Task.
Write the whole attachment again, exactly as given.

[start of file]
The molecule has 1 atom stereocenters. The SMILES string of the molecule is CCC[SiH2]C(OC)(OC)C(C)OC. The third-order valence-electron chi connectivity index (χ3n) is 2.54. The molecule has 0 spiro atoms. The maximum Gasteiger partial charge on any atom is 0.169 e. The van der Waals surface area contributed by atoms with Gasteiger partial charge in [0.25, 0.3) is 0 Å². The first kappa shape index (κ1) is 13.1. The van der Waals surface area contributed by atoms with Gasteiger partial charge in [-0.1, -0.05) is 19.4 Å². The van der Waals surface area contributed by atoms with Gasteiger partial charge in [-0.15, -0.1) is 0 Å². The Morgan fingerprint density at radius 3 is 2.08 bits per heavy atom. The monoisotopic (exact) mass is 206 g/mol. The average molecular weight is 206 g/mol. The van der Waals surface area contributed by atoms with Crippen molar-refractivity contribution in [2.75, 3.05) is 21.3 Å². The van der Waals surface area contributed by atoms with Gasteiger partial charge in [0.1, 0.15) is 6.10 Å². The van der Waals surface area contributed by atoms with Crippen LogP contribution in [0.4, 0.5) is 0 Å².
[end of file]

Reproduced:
The molecule has 1 atom stereocenters. The SMILES string of the molecule is CCC[SiH2]C(OC)(OC)C(C)OC. The third-order valence-electron chi connectivity index (χ3n) is 2.54. The molecule has 0 spiro atoms. The maximum Gasteiger partial charge on any atom is 0.169 e. The van der Waals surface area contributed by atoms with Gasteiger partial charge in [0.25, 0.3) is 0 Å². The first kappa shape index (κ1) is 13.1. The van der Waals surface area contributed by atoms with Gasteiger partial charge in [-0.1, -0.05) is 19.4 Å². The van der Waals surface area contributed by atoms with Gasteiger partial charge in [-0.15, -0.1) is 0 Å². The Morgan fingerprint density at radius 3 is 2.08 bits per heavy atom. The monoisotopic (exact) mass is 206 g/mol. The average molecular weight is 206 g/mol. The van der Waals surface area contributed by atoms with Crippen molar-refractivity contribution in [2.75, 3.05) is 21.3 Å². The van der Waals surface area contributed by atoms with Gasteiger partial charge in [0.1, 0.15) is 6.10 Å². The van der Waals surface area contributed by atoms with Crippen LogP contribution in [0.4, 0.5) is 0 Å².